T his lesson includes a simple "how-to" graphing example followed by other more sophisticated examples of graphing using NASA images and images from the Neumayer Antarctic Station. If you have experience graphing and don't need to follow the "how-to" you may want to try the following....

F irst turn your attention to the "Ozone Chemistry" section. This area contains enough material to enable students to find data and images for graphing. You may want to download the images onto floppy disk or print themout (preferably in color) and consult later when graphing data are assembled. The initial time requirement for this exercise was three hours. The time should be divided into three equal segments.

  1. One hour (or class period) to describe ozone chemistry. Follow the links in the "Ozone Chemistry" section.
  2. Studnts should spend at least one hour finding and downloading graphics and data from the World Wide Web (WWW). Browsing time will depend upon the number of on-line computers at your school and the access rates of your connection.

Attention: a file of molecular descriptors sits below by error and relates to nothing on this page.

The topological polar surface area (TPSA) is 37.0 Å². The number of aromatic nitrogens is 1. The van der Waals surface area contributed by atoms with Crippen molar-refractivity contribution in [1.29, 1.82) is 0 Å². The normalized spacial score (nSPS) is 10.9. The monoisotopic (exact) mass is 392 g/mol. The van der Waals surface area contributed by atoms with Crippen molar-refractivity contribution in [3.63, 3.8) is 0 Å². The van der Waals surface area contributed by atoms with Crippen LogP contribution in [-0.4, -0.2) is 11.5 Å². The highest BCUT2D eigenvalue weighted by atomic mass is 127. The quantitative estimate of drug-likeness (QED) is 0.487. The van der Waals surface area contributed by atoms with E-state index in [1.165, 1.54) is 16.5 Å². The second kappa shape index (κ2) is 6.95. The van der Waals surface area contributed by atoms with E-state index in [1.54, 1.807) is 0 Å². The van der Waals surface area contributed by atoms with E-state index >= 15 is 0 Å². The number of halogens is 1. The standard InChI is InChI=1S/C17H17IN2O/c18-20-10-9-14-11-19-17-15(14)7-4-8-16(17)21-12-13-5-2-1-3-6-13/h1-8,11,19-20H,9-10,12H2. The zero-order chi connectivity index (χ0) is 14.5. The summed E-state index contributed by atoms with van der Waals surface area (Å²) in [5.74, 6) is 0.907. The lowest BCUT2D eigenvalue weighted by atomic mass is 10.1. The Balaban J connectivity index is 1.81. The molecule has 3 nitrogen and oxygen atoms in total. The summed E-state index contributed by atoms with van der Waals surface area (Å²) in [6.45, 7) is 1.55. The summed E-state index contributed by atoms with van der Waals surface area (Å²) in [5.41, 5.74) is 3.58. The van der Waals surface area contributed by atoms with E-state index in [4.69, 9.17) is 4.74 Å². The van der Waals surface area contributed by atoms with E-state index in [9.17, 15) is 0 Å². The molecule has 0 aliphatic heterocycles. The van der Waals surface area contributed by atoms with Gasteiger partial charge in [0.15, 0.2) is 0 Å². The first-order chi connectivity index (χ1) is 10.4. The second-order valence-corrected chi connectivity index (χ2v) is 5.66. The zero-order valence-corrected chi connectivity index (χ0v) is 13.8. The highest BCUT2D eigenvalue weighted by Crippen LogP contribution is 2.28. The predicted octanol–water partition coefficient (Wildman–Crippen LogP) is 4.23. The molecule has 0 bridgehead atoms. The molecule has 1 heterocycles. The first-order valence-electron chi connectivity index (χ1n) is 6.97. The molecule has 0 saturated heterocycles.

3. Once data or graphics are obtained, students should spend another class period (or one hour) graphing their data. Some examples of graphs are included in the "Graphing" section.
  4. If time permits, some of the social and political issues around ozone depletion may be examined in an additional class period. Some examples might be:
    • Economic impact of removing CFC's from the biosphere
    • Graphing worldwide production of CFC's since their discovery in 1928.
    • Arguments over the sources of atmospheric chlorine.
    • International agreements on controlling CFC production
    • Problems concerning disposal of CFC's

Many thanks to: Eric Beach and all the other fine folks at NASA

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